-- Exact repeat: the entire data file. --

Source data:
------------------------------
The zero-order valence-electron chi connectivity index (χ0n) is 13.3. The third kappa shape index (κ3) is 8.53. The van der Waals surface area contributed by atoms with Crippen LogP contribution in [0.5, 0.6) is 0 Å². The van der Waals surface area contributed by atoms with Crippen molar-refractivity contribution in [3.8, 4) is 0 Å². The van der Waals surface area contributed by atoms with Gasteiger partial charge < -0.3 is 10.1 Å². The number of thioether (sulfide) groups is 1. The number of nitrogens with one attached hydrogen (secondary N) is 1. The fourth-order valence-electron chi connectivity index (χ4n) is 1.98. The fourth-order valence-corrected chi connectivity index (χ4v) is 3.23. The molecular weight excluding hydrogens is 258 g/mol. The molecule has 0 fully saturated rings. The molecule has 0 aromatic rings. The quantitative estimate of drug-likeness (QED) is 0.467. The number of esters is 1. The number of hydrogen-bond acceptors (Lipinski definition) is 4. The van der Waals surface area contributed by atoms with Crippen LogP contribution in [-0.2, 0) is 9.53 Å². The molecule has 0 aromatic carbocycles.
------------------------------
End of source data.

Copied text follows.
The zero-order valence-electron chi connectivity index (χ0n) is 13.3. The third kappa shape index (κ3) is 8.53. The van der Waals surface area contributed by atoms with Crippen LogP contribution in [0.5, 0.6) is 0 Å². The van der Waals surface area contributed by atoms with Crippen molar-refractivity contribution in [3.8, 4) is 0 Å². The van der Waals surface area contributed by atoms with Gasteiger partial charge < -0.3 is 10.1 Å². The number of thioether (sulfide) groups is 1. The number of nitrogens with one attached hydrogen (secondary N) is 1. The fourth-order valence-electron chi connectivity index (χ4n) is 1.98. The fourth-order valence-corrected chi connectivity index (χ4v) is 3.23. The molecular weight excluding hydrogens is 258 g/mol. The molecule has 0 fully saturated rings. The molecule has 0 aromatic rings. The quantitative estimate of drug-likeness (QED) is 0.467. The number of esters is 1. The number of hydrogen-bond acceptors (Lipinski definition) is 4. The van der Waals surface area contributed by atoms with Crippen LogP contribution in [-0.2, 0) is 9.53 Å². The molecule has 0 aromatic carbocycles.